The Federal Reserve's November credit expansion policy, meant to increase inflation, may be working. In January, for the second month straight, the consumer price index grew by 0.4%, according to the Bureau of Labor Statistics. But more importantly, core CPI, which excludes food and energy, ticked up slightly to 0.2% last month. These changes are small, but taken together with additional inflation data they appear to suggest that prices have begun rising.
First, here's the chart for the consumer price index:
As you can see, two months straight at 0.4% is a pretty significant new trend. But much of this is due to food and energy. Their prices rose by 0.5% and 2.1% during January, respectively. When you take out those volatile factors, the picture changes. Here's a second chart that shows core inflation:
To be sure, a 0.2% rise isn't exactly hyperinflation, but it does appear to demonstrate that core prices are rising faster than they had been since October 2009. Some of those increases in energy costs firms have been facing may finally be translating into higher prices across other goods as well.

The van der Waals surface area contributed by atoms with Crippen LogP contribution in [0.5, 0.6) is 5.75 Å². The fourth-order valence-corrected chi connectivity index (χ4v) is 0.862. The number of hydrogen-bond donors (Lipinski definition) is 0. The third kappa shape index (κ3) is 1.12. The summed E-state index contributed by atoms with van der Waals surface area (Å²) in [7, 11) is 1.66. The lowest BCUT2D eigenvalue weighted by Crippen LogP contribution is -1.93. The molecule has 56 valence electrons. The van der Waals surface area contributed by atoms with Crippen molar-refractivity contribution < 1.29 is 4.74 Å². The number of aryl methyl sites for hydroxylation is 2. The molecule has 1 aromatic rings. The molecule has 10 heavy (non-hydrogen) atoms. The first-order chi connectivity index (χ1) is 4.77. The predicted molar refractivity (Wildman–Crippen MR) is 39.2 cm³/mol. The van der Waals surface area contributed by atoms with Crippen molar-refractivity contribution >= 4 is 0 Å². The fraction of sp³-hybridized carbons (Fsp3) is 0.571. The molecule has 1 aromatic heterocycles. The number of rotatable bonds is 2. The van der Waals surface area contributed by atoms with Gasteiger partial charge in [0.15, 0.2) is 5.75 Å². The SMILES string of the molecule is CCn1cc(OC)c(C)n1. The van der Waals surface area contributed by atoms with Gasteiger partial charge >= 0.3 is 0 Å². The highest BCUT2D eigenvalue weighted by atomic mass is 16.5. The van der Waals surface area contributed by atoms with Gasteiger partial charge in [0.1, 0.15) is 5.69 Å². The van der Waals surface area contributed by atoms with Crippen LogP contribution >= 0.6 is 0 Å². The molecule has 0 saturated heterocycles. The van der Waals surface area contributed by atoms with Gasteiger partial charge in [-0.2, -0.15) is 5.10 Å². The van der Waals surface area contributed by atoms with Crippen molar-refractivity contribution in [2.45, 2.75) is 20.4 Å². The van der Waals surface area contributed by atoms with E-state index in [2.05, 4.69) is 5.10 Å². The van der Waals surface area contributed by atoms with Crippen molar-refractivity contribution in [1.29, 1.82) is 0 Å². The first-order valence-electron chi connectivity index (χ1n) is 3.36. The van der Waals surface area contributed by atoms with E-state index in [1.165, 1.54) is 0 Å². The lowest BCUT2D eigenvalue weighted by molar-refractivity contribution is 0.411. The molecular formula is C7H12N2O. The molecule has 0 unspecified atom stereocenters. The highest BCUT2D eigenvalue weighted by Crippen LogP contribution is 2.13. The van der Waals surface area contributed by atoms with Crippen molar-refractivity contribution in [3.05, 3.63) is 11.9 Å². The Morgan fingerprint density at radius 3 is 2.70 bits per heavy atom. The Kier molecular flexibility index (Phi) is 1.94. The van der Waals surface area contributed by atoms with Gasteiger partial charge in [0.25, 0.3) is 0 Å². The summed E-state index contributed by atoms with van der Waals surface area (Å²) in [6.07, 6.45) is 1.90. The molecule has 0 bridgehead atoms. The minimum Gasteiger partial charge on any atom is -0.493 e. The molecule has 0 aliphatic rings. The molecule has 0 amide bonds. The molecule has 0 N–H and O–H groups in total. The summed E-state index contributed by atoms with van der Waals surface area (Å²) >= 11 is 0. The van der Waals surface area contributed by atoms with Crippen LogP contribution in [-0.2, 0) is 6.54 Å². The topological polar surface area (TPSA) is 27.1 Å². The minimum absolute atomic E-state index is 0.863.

The increase in core CPI looks more significant if you take it together with yesterday's news that core producer prices rose by 0.5% -- the most since October 2008. Since consumer prices should lag producer prices, this implies that we could see higher across-the-board prices for consumers in the months to come. The wild card, of course, is the price of energy. If that begins to decline again, then stickier consumer prices might not be impacted by recent rising producer prices. But if energy prices continue to increase, then most other prices will eventually rise as well.
From the Fed's standpoint, this report is probably interpreted as good news. One of the expressed reasons it began another round of quantitative easing in November was to raise inflation, which it deemed to be too low. If inflation has begun rising, the trick will be keeping prices from growing out of hand. The Fed is absolutely convinced of its ability to tighten money supply in such a way to prevent high inflation, however. Before too long, it may be put to the test.